By Dr. Rob Collins
I do not have a funny story or an interesting metaphor to introduce the topic of racial inequality in our world. But to be honest, if I used a metaphor it might only cheapen the importance of the topic. I know that talking about racial justice feels difficult. It can create controversy, and it makes a lot of people feel uneasy. But I also know why that is. It is difficult. It is controversial. It is uneasy. It is also the right thing to do and, I believe, the very calling of God. The work of racial justice has long been a part of the legacy of American Baptists. Here’s a word from our denominational leader, the President of American Baptist Churches USA, Karen Podsiadly.
The first step in solving any problem is admitting that there is one. Racial injustice, racial inequality, racism and prejudice are plagues on our society, our communities, and on our faith.
I recall the story of the Ethiopian, a person of faith, who had traveled across the vast world to worship God in the temple in Jerusalem. Of course, he wasn’t allowed in the temple;, he was a eunuch and by religious law declared perpetually in sin for his sexuality. He was also very likely a person of color quite foreign to that part of the world. In Acts chapter eight, Phillip is sent by God to welcome this person into the fold of God’s church. This person was not only welcomed into the community of Christ, he was baptized and celebrated.
But the only way we can accomplish this goal is through the disciplines of self reflection and self improvement. We must, each of us, look within ourselves for what is not Christ and then take steps to grow toward the grace and love of Christ.
Over the next several months we will be featuring reviews of books, films and other sources that you can use, and our church can use, to self reflect and self improve. Obviously, this is not the final solution, but it is a place to start. Each month in our newsletter (and collected here on our website) you will find recommendations for resources that can help educate us on racial injustice. These are recommendations that are meant to provide you with quality resources for anyone who is interested in improving, not just as a human being but also as a follower of Christ.
As the days go on, especially as the Covid restrictions slowly dissipate, we will do more. There are African-American leaders, young activists, scholars and pastors in our community who can teach us so much. We will work on including them and learning from them.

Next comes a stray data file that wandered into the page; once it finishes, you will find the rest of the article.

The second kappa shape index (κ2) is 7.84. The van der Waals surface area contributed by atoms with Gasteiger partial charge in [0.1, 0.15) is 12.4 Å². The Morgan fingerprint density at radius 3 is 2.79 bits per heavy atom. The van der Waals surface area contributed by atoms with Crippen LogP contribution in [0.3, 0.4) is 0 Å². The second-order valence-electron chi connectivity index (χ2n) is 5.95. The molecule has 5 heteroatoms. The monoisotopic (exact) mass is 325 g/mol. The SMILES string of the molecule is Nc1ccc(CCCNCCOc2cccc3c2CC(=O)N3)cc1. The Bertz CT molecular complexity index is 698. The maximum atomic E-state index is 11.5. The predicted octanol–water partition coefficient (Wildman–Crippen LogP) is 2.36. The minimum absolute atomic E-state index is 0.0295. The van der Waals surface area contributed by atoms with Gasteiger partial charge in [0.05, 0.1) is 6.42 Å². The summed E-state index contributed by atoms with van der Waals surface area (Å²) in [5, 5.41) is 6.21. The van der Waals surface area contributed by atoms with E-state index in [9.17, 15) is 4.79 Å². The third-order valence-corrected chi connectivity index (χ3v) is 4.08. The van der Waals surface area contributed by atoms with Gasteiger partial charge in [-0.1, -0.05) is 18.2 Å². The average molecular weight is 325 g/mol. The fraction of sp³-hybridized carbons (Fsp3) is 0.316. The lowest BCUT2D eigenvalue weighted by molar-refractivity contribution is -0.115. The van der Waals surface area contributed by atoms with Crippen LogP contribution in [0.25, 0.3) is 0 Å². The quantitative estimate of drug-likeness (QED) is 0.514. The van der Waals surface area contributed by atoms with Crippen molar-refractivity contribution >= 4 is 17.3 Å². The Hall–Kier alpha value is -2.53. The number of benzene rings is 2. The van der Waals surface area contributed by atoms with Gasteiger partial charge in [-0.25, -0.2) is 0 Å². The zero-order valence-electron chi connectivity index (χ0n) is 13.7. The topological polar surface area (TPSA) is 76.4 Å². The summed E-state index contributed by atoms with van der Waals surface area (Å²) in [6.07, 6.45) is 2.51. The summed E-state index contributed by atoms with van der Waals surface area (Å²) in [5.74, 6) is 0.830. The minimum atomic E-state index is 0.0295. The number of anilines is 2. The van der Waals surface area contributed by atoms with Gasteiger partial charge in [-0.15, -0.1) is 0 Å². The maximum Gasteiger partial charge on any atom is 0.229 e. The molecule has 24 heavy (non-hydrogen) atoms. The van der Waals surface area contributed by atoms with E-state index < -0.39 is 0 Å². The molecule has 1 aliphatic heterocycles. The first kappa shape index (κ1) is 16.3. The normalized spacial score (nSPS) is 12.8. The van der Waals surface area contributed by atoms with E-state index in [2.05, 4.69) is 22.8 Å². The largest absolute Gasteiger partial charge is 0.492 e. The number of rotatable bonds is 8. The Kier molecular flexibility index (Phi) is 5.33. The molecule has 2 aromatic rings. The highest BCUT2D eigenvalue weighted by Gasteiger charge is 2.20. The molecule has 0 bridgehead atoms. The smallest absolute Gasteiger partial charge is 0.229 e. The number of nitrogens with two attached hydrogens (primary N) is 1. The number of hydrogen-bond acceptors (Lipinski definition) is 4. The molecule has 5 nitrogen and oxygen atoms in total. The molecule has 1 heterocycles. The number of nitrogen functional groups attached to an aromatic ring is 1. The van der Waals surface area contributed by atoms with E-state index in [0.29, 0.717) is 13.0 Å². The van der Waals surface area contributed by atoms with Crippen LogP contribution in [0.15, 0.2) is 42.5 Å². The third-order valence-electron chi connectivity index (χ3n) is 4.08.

Let us remember the grace of God and the love that is found in Christ as we travel this difficult path. Let us pray for the many people in our communities who are still living with persecution and threat. Let us pray for the upright police officers working to reform the systems they work in. And let us hold ourselves accountable because this is our world, this is our community, and God has placed this responsibility upon us.
By Wayne Nowlan
Several predominantly-white faith communities and individual members from other churches met recently to develop a statement of proposals for hiring a new police chief to replace recently retired Loren Marion. Among several other things, our statement says the new chief should commit to:
We have forwarded our statement to City Council members and City Manager Patrick Urich. On January 27 our Racial Justice Group met virtually with the city manager. He said an advertisement has been sent to a national search agency seeking resumes from interested candidates. The hope is to have a new police chief by mid-summer. We have also met with NAACP President Marvin Hightower and Pastor Martin Johnson, chairman of the Mayor-Black Pastors Group. Other members of that group include State’s Attorney Jodi Hoos, Sheriff Brian Asbell, Federal Prosecutor Darilynn Knauss and several black pastors. When it seems safe to do so, I intend to hold a Contemporary Issues Class to present and discuss this critical issue of Racial Justice in Peoria with our members.
This book tells of Lewis’ early aspirations to be a minister and his time at the theological seminary but mostly focuses on the 1960s, taking the reader from Lewis’ time in a notorious Mississippi prison to his work with the Freedom Riders and his successes in winning passage of laws forbidding discrimination in public accommodations and voting. Unfortunately, the book ends in 1968 with the assassination of Robert F. Kennedy, whose presidential campaign Lewis was working on. “Walking with the Wind,” Lewis’ memoir, published in 1998, covers much of the same ground. A full biography is being written by historian David Greenberg but is yet to be published.
Seeking racial justice requires educating ourselves – and that can begin with watching a video.